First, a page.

I came into TA 5 / 6 feeling really strong and much to my surprise saw Tania still at the TA. Friends Janelle and Kirk were there crewing her and Janelle jumped into action to assist me as Tania went out. A quick refill of the bladder and flask along with some more fruit and banana bread. I sat in Janelle’s chair while she got my drop bag and I changed socks. Soon Janelle started to shoo me out of the TA. Her husband Kirk, not a runner, started to tease her about giving me a break. We both assured him that it was indeed time to kick me back out onto the course. 

Leg 5 elapsed time: 4:36:11.6

Leg 6 is one of the hardest on course with 31.9km and 1400 meters of elevation. Most of that elevation gain is in a 4-5km section. Leg 6 is where I blew up twice on my 100 milers. It is arguably the most scenic leg of the course and the views from the top are mind-blowing. I get emotional just thinking about it. The top of leg 6 is special to me. The first year that was when I knew I would not finish on time. I called Michelle from the top in tears, telling her “New plan. There is no way I will make 30 hours with my trashed feet. I just need you to get me out on Leg 7 before the cutoff because I did not come here to run 93 miles.”

Michelle and I have hiked the leg together since then, and in 2021 it was where I bonked hard and missed the TA 6/7 cutoff time. I love/hate that leg. Mostly I love it. This year I got to run it with my new friend Harold from Saskatchewan. Harold and I paced pretty well together and he had never done the leg. I think he was pretty in awe of the climb. We traded leads as we went and close to the top we were passed by the first 100 mile relay runner. Unbelievable! Shortly after the lead runner passed us, number 2 and 3 came racing by as well. 

We paused at the top to rest and to take in the views. Then we started the gnarly descent down the other side of leg three. Harold was a mountain goat going down and I struggled to keep up. I have always said “I suck on the technical descents.” This time I was mindful to change that inner dialogue. “You are much better on the technical descents this year.” was a much more useful mantra. 

The inner dialogue can easily run away on you in an ultra. 

“You’re not bad Mike you just need to be a little more courageous with your footing.” 

“What the fuck are you talking about Mike, you are one of the most courageous mother fuckers I know. Now get moving!”

Harold had said that he hoped to be 6 hours on leg 6. It is a goal that I think I was afraid to set for myself given the struggles I’ve had on leg 6 in the past. I started doing the math. If I could finish leg 6 in 6 hours then a 14 hour finish was possible. Fuck yeah! Let’s do this mother fucker! You’re so much stronger this year. You are more experienced and you know this course. Let’s go!!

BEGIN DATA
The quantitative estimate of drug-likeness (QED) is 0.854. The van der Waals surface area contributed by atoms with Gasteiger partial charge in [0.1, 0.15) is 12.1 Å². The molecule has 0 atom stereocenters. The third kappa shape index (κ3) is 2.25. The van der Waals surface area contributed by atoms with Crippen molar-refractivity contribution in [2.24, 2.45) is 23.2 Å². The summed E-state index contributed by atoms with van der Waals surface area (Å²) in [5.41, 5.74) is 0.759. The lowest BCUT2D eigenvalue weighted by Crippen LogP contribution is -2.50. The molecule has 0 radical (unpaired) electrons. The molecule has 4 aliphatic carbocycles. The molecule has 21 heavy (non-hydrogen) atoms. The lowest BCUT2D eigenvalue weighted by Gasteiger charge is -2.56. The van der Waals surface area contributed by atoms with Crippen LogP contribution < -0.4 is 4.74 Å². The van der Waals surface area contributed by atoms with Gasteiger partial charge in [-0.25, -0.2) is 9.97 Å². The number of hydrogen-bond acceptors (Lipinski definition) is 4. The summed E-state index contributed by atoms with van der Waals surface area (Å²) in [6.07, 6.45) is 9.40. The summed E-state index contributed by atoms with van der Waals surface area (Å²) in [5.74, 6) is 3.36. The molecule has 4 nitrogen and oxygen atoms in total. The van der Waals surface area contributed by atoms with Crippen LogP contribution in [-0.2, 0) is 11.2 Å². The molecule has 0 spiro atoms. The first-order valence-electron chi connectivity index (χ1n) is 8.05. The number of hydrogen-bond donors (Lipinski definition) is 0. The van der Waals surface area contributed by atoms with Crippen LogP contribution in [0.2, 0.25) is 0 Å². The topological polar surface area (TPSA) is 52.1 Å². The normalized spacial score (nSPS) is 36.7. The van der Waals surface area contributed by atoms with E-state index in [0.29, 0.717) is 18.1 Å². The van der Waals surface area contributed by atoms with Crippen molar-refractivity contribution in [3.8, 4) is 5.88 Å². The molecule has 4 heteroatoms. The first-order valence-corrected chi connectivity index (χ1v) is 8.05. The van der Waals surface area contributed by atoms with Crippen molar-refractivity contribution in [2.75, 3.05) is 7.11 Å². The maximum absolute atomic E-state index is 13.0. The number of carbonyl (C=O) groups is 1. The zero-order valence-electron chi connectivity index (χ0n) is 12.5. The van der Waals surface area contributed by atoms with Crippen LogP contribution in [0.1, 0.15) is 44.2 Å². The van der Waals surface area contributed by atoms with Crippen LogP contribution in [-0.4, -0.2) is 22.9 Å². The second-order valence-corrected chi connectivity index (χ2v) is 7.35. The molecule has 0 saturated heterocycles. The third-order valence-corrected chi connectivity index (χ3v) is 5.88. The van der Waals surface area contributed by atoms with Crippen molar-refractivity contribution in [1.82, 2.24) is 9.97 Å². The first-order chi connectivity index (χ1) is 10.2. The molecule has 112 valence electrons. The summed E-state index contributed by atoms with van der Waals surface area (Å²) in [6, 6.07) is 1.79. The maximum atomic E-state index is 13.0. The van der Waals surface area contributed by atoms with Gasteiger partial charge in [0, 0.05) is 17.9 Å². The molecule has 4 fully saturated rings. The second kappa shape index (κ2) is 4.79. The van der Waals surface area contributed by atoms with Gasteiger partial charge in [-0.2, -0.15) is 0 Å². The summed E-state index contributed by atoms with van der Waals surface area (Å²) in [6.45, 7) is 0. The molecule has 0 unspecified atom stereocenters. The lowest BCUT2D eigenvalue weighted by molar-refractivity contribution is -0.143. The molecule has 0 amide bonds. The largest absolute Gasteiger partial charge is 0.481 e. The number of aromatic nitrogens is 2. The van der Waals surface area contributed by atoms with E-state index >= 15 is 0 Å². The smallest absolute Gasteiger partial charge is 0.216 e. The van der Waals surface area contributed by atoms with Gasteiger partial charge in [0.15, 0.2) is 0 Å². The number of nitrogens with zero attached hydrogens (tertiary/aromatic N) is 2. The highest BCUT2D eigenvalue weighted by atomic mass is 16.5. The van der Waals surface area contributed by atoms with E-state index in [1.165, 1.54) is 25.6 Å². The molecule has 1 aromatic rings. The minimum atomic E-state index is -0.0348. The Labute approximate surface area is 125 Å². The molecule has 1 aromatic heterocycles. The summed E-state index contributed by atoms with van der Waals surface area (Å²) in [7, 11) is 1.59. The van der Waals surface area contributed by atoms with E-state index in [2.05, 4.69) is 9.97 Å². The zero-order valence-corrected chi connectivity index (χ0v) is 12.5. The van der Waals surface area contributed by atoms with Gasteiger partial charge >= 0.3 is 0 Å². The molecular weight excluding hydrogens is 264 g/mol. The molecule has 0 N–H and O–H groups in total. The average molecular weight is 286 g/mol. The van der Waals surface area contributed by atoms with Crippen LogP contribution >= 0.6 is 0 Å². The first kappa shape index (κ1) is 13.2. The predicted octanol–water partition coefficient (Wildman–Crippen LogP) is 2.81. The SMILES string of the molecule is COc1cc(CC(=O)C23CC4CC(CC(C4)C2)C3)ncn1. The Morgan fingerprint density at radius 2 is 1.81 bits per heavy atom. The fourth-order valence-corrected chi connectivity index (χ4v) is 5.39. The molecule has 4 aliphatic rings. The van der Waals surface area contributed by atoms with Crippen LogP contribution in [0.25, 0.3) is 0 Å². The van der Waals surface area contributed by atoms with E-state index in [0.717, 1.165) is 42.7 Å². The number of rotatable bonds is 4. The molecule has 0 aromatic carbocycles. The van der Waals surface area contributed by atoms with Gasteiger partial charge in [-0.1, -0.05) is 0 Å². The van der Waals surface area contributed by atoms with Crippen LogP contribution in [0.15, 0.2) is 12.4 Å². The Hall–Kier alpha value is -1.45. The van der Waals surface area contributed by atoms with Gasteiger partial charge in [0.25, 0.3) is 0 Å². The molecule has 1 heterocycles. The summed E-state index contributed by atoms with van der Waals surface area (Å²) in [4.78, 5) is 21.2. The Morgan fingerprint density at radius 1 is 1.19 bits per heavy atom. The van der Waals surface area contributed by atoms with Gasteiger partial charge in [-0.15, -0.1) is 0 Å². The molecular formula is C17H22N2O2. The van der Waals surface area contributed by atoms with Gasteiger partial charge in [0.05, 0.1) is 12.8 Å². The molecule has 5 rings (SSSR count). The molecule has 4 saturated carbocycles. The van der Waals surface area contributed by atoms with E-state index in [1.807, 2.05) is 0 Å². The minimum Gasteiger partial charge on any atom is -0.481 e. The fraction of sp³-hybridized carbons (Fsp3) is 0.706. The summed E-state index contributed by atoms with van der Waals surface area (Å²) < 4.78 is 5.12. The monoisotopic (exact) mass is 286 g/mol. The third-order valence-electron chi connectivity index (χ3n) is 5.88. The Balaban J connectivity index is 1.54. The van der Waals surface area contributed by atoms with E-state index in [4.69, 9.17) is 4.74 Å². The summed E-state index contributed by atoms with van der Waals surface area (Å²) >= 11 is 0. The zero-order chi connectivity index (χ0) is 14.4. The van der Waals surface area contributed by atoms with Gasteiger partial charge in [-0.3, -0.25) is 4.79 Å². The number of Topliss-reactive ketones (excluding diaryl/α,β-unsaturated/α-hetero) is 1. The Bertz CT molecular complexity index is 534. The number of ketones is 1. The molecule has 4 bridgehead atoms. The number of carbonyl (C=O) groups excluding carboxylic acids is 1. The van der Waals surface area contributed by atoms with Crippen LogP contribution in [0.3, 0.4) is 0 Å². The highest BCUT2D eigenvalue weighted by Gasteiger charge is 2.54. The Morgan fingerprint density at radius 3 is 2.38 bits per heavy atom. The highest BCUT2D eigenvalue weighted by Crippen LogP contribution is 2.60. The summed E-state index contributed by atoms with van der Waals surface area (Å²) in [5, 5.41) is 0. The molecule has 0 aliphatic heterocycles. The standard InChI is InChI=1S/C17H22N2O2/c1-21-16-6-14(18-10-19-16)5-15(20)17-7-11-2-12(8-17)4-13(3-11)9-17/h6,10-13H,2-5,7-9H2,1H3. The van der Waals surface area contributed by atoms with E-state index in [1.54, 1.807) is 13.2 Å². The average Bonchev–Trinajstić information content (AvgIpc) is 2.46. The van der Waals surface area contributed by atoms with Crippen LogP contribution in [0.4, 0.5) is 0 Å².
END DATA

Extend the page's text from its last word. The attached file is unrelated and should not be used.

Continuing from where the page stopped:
Ah shit, now I had to push for a 14 hour finish. I remembered my friend Priscilla who had just come in 8th female at western states and asked myself what she would do. “She’d race this and run as hard as she could.”

Fine! I’ll push. When I left checkpoint 6b after the big descent, I was quickly reminded of the subsequent big climb. Not out of the woods yet.

Top of Leg 6

“Move with intention, Mike. Move with intention.”

“It doesn’t have to be fast. It just has to be consistent.”

I stopped thinking about time and just focused on moving as quickly as I could. The last section before CP6c was a flurry of activity with quadders racing the dirt road we were running. It was not pleasant eating all that dust but what can you do. I knew Michelle would be finished her race and would head to TA 6/7 to crew me out on the last leg. Just then my phone went off. A text from Michelle asking where I was and letting me know she was at the TA. I waited until I hit CP6c before responding. 6C is 7.5km from the TA so I knew I would be about an hour in. 

Doing the math in my head again I realized that would out me at TA 6/7 about 10:30pm which would then give me about 2 hours to finish leg 7 to hit that 14-hour mark. 

Leg 6 elapsed time: 6:03:10.2

Slightly slower than I had hoped but better than expected. I came in just after 10:30pm. Michelle changed out my socks, cleaned my feet and took my camera as it was now dark. I added my waist lamp to the mix so I could see the trail on leg 7 easier. It was about 10:45 pm when I left. Not the best transition ever but I was moving well. I kissed Michelle and said I will see you in two hours at the finish line. Not daring to hope for a faster time. Leg 7 is the easiest leg on course but that doesn’t make it easy. It is only 11 km but there is still a lot of climbing to do. Then the technical descent in the dark on dusty, slippery rock. I ran with a crew from Grande Prairie for a bit and pushed past them telling them I wanted to crack 14 hours and needed to hustle. 

I thought I had dropped them but eventually Tom from Grande Prairie caught me again and passed me as we left the CP7a. We raced the last 6 km to the finish line and I was elated to come in feeling strong whooping and making Michelle and I’s trademark “KawKaw!!” which we use to ID each other. She replied and I raced across the finish line. I knew it was going to be close to that 14-hour mark. My watch was not accurate as I forgot to start it right at the start line. 

I took my finisher’s medal and beer, gave Michelle a kiss and went to sit down. Our friend David came up to report my official time….


Damn! My mind started jumping to all the places on the course where I could have shaved off 3 ½ minutes. Not that it mattered. Holy shit did that feel good to crush my 15-hour goal and still feel incredibly strong.  

2024 hundred miler… here we come!